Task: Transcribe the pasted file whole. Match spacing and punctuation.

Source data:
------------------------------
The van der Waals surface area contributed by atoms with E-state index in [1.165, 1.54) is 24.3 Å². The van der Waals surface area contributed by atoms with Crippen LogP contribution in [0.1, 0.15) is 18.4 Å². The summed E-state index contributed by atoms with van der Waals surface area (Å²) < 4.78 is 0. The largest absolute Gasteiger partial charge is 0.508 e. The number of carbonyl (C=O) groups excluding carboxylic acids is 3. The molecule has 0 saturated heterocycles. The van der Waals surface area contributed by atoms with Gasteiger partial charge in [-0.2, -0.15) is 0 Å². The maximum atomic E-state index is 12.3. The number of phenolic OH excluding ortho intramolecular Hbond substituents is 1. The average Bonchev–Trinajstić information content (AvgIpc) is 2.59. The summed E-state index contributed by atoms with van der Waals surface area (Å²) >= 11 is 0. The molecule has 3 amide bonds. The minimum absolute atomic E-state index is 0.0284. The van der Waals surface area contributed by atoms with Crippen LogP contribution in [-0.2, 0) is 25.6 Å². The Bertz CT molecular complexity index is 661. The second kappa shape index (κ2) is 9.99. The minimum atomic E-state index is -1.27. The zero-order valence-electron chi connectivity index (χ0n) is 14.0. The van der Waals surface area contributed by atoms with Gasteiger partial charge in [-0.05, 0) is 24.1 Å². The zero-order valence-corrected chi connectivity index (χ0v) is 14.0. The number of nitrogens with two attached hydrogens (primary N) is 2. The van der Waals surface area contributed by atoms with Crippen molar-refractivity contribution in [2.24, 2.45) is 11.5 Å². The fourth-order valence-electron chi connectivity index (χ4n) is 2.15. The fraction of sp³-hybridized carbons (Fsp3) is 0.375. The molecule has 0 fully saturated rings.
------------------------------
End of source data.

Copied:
The van der Waals surface area contributed by atoms with E-state index in [1.165, 1.54) is 24.3 Å². The van der Waals surface area contributed by atoms with Crippen LogP contribution in [0.1, 0.15) is 18.4 Å². The summed E-state index contributed by atoms with van der Waals surface area (Å²) < 4.78 is 0. The largest absolute Gasteiger partial charge is 0.508 e. The number of carbonyl (C=O) groups excluding carboxylic acids is 3. The molecule has 0 saturated heterocycles. The van der Waals surface area contributed by atoms with Gasteiger partial charge in [-0.2, -0.15) is 0 Å². The maximum atomic E-state index is 12.3. The number of phenolic OH excluding ortho intramolecular Hbond substituents is 1. The average Bonchev–Trinajstić information content (AvgIpc) is 2.59. The summed E-state index contributed by atoms with van der Waals surface area (Å²) >= 11 is 0. The molecule has 3 amide bonds. The minimum absolute atomic E-state index is 0.0284. The van der Waals surface area contributed by atoms with Crippen LogP contribution in [-0.2, 0) is 25.6 Å². The Bertz CT molecular complexity index is 661. The second kappa shape index (κ2) is 9.99. The minimum atomic E-state index is -1.27. The zero-order valence-electron chi connectivity index (χ0n) is 14.0. The van der Waals surface area contributed by atoms with Gasteiger partial charge in [-0.05, 0) is 24.1 Å². The zero-order valence-corrected chi connectivity index (χ0v) is 14.0. The number of nitrogens with two attached hydrogens (primary N) is 2. The van der Waals surface area contributed by atoms with Crippen molar-refractivity contribution in [2.24, 2.45) is 11.5 Å². The fourth-order valence-electron chi connectivity index (χ4n) is 2.15. The fraction of sp³-hybridized carbons (Fsp3) is 0.375. The molecule has 0 fully saturated rings.